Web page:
Some senior officials from Asmara based Somali Reliberation opposition group have delivered speech for hundreds of Buloburte town residents on Monday.
The secretary general of the group Omar Hashi Adan who delivered the utmost speech in the town has encouraged for residents of the town to defend themselves against what he described the occupation forces furtive betray tactics.
He added that the Somalis are needed to be cautious against the disintegration from the foe of Somali people as he put it.
Somalis have to be on the lookout against the plots of the nations enemy Adan told clapping residents in Buloburte town of Hiran region central Somalia.
As Shabelle asked him whether they would stay on in the town he shrugged off to answer back saying that the worth subject was to made known to the Somali people what he describes the defrauds of the occupation and puppets
Its the first that such high-ranking members from Asmara based opposition group have arrived in Somalia.
ARS is the major opposition group against Somali government and the Ethiopian troops in Somalia.
The group has made condition for the talks with the government the withdrawal of Ethiopian troops from Somalia as some members of the group described the recent talks between the government and the ARS in Djibouti as waste of time.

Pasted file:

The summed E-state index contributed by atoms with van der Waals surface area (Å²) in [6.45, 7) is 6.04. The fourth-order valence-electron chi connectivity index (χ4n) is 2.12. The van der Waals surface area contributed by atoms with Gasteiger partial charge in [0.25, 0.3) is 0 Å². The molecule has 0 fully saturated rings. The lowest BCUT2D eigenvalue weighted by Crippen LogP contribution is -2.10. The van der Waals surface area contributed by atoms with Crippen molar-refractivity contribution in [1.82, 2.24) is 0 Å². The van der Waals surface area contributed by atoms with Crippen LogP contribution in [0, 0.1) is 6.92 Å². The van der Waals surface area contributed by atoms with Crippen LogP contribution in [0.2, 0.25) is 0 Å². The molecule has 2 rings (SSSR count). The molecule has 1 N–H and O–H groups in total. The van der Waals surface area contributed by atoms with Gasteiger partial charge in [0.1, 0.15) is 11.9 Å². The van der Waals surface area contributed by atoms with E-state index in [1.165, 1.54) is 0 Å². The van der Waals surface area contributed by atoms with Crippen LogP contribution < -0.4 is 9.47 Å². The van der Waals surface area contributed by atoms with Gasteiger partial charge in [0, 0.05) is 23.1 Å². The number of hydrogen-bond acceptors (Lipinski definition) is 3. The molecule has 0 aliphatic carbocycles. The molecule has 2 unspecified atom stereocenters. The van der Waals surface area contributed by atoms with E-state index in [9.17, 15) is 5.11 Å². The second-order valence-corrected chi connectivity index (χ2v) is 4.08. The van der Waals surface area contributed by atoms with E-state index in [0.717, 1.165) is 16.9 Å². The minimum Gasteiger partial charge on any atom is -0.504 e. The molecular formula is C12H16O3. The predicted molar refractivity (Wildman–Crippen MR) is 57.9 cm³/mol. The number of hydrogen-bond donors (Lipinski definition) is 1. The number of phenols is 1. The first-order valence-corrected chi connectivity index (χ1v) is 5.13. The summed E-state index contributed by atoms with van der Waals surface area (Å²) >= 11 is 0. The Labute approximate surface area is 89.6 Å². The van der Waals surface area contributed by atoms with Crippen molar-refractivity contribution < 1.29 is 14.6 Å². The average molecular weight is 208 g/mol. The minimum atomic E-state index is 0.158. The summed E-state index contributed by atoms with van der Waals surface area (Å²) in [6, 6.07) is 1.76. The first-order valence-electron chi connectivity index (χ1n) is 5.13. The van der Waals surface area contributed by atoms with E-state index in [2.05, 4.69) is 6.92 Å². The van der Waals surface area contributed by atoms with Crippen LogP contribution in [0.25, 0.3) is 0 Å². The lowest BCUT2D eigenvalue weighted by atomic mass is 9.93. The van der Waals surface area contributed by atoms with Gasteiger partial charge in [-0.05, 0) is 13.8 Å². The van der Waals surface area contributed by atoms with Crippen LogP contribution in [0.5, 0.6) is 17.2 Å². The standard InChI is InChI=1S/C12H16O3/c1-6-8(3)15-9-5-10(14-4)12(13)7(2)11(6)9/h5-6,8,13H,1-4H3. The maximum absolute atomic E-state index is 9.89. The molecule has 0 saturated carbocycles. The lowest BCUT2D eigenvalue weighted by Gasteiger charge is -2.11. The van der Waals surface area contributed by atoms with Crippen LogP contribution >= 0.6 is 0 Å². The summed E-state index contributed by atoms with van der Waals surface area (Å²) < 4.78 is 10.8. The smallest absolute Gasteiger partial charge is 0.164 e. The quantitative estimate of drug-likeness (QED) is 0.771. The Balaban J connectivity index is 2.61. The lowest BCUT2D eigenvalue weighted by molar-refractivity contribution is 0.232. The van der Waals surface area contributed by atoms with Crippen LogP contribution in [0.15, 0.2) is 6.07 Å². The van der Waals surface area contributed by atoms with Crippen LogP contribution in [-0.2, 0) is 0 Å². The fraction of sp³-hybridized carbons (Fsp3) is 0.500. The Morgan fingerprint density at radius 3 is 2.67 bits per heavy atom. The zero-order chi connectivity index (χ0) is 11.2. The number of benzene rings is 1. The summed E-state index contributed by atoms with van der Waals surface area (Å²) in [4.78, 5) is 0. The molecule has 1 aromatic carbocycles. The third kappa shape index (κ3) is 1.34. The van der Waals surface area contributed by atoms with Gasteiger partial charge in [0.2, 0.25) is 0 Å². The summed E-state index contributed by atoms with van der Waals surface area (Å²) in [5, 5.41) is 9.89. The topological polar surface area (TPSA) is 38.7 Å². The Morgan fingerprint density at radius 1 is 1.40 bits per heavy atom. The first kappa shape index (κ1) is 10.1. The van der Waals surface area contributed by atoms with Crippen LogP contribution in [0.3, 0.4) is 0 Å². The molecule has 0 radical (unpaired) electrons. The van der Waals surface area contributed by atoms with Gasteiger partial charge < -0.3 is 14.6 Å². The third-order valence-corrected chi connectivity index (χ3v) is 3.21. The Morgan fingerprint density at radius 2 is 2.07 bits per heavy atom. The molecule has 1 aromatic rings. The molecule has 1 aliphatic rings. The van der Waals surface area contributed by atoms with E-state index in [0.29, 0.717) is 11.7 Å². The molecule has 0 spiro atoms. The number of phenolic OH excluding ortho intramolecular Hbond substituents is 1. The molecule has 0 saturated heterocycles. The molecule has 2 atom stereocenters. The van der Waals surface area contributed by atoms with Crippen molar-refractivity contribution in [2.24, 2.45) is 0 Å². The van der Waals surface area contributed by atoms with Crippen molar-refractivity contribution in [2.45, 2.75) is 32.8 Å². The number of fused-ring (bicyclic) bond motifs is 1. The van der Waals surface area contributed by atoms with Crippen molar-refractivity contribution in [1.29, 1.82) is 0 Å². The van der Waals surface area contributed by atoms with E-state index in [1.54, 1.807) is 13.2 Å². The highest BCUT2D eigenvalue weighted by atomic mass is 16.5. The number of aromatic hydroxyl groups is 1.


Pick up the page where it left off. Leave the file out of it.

“I don’t expect anything tangible to come out of the meeting,” Sheikh Hassan Dahir Aweys, 62 said.
“What two or three people have agreed upon in a short sitting cannot be of good to the public … It’s just a waste of time he said.
Negotiations started at the weekend over Somalia’s conflict pitting government troops and their Ethiopian military allies against Islamist insurgents, remnants of an ousted sharia courts group led by Aweys.
Asked whether his inflexible stance might cause a rift in the ARS, Aweys said it would actually strengthen the group and help them foster a united approach towards ending the conflict.
“I wish to tell my brothers from the alliance they should come back so that we can first agree together … The meeting was hastily planned and the main thorny issues are not addressed,” he said.
Aweys said dialogue could succeed only if Somalia was freed from “Ethiopian occupation” and its people were able to enjoy freedom and justice.
“The solution is simple. Our enemy Ethiopia should be removed. We have a responsibility to first throw them out then we can organise a national conference after attaining freedom,” the cleric-turned-politician said.
Most Somalis resent the presence of soldiers from Ethiopia, Somalia’s ancient rival. The government sought Ethiopia’s help to recapture the capital Mogadishu in 2006.
Aweys was one of those behind Somalia’s Islamic Courts Council which defeated U.S.-backed warlords in mid-2006, seizing Mogadishu and much of the south before allied Somali-Ethiopian troops ousted them six months later.
Despite gaining some popularity for restoring law and order, the Islamists fell out of popular favour for imposing strict Sharia law, whipping drunkards in public and closing down cinemas and beauty parlours viewed as anti-Islamic.
Aweys urged the world to treat the Somalis, deprived of effective central rule since the 1991 ouster of a dictator, fairly. He indicated change was possible with the U.S. president to be elected this year to replace George W. Bush.
“We would love America to be led by a man who would reduce the current problems in the world, who would ease the suffering of many oppressed people like us,” he said.